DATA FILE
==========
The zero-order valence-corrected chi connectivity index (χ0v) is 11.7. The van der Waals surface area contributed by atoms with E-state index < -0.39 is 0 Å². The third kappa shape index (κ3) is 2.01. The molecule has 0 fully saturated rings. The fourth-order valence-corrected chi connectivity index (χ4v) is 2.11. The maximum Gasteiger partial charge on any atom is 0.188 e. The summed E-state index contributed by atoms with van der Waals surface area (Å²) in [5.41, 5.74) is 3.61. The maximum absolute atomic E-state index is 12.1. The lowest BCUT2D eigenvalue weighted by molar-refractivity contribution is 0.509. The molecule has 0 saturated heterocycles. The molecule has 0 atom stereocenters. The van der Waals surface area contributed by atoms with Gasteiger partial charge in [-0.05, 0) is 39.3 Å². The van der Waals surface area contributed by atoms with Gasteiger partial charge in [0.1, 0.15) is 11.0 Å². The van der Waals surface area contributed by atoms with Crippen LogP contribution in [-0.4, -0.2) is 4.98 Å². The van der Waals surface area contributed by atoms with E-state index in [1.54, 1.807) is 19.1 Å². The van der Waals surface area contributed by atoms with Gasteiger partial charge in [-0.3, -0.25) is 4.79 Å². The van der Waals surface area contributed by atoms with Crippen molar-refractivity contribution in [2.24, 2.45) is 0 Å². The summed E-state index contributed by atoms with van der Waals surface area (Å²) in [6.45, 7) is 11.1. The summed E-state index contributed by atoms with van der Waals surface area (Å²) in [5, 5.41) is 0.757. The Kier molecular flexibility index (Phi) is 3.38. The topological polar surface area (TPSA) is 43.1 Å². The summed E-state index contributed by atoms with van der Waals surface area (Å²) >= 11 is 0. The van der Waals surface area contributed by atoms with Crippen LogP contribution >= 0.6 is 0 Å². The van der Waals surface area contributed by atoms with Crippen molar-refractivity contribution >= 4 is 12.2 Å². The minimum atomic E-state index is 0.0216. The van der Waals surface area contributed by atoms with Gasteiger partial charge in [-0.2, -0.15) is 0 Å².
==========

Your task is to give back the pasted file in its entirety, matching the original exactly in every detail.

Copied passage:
The zero-order valence-corrected chi connectivity index (χ0v) is 11.7. The van der Waals surface area contributed by atoms with E-state index < -0.39 is 0 Å². The third kappa shape index (κ3) is 2.01. The molecule has 0 fully saturated rings. The fourth-order valence-corrected chi connectivity index (χ4v) is 2.11. The maximum Gasteiger partial charge on any atom is 0.188 e. The summed E-state index contributed by atoms with van der Waals surface area (Å²) in [5.41, 5.74) is 3.61. The maximum absolute atomic E-state index is 12.1. The lowest BCUT2D eigenvalue weighted by molar-refractivity contribution is 0.509. The molecule has 0 saturated heterocycles. The molecule has 0 atom stereocenters. The van der Waals surface area contributed by atoms with Gasteiger partial charge in [-0.05, 0) is 39.3 Å². The van der Waals surface area contributed by atoms with Gasteiger partial charge in [0.1, 0.15) is 11.0 Å². The van der Waals surface area contributed by atoms with Crippen LogP contribution in [-0.4, -0.2) is 4.98 Å². The van der Waals surface area contributed by atoms with E-state index in [1.54, 1.807) is 19.1 Å². The van der Waals surface area contributed by atoms with Gasteiger partial charge in [-0.3, -0.25) is 4.79 Å². The van der Waals surface area contributed by atoms with Crippen molar-refractivity contribution in [2.24, 2.45) is 0 Å². The summed E-state index contributed by atoms with van der Waals surface area (Å²) in [6.45, 7) is 11.1. The summed E-state index contributed by atoms with van der Waals surface area (Å²) in [5, 5.41) is 0.757. The Kier molecular flexibility index (Phi) is 3.38. The topological polar surface area (TPSA) is 43.1 Å². The summed E-state index contributed by atoms with van der Waals surface area (Å²) >= 11 is 0. The van der Waals surface area contributed by atoms with Crippen LogP contribution >= 0.6 is 0 Å². The van der Waals surface area contributed by atoms with Crippen molar-refractivity contribution >= 4 is 12.2 Å². The minimum atomic E-state index is 0.0216. The van der Waals surface area contributed by atoms with Gasteiger partial charge in [-0.2, -0.15) is 0 Å².